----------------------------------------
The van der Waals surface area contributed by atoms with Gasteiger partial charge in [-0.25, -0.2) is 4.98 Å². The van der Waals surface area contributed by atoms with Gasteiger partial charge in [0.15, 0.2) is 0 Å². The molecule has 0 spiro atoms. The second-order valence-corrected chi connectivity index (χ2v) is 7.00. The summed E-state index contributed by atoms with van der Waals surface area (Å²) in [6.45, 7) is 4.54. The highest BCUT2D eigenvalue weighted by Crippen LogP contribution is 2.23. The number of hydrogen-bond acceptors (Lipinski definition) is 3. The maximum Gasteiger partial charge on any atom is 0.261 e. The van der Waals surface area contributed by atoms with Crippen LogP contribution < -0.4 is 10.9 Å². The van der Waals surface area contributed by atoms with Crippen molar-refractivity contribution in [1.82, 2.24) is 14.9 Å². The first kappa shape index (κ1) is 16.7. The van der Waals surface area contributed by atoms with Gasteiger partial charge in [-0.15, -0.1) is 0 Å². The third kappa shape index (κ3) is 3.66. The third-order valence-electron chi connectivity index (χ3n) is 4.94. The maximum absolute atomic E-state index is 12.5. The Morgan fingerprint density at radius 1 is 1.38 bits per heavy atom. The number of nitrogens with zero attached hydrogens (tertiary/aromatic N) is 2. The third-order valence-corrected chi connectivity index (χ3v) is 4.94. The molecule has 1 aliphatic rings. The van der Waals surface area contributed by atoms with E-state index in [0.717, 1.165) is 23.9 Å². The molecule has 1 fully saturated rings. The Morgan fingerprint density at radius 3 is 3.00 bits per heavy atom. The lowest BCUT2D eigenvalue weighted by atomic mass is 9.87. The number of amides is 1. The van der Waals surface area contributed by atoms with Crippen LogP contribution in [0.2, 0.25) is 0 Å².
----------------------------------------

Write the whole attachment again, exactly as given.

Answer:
The van der Waals surface area contributed by atoms with Gasteiger partial charge in [-0.25, -0.2) is 4.98 Å². The van der Waals surface area contributed by atoms with Gasteiger partial charge in [0.15, 0.2) is 0 Å². The molecule has 0 spiro atoms. The second-order valence-corrected chi connectivity index (χ2v) is 7.00. The summed E-state index contributed by atoms with van der Waals surface area (Å²) in [6.45, 7) is 4.54. The highest BCUT2D eigenvalue weighted by Crippen LogP contribution is 2.23. The number of hydrogen-bond acceptors (Lipinski definition) is 3. The maximum Gasteiger partial charge on any atom is 0.261 e. The van der Waals surface area contributed by atoms with Crippen LogP contribution < -0.4 is 10.9 Å². The van der Waals surface area contributed by atoms with Crippen molar-refractivity contribution in [1.82, 2.24) is 14.9 Å². The first kappa shape index (κ1) is 16.7. The van der Waals surface area contributed by atoms with Gasteiger partial charge in [-0.15, -0.1) is 0 Å². The third kappa shape index (κ3) is 3.66. The third-order valence-electron chi connectivity index (χ3n) is 4.94. The maximum absolute atomic E-state index is 12.5. The Morgan fingerprint density at radius 1 is 1.38 bits per heavy atom. The number of nitrogens with zero attached hydrogens (tertiary/aromatic N) is 2. The third-order valence-corrected chi connectivity index (χ3v) is 4.94. The molecule has 1 aliphatic rings. The van der Waals surface area contributed by atoms with E-state index in [0.717, 1.165) is 23.9 Å². The molecule has 1 fully saturated rings. The Morgan fingerprint density at radius 3 is 3.00 bits per heavy atom. The lowest BCUT2D eigenvalue weighted by atomic mass is 9.87. The number of amides is 1. The van der Waals surface area contributed by atoms with Crippen LogP contribution in [0.2, 0.25) is 0 Å².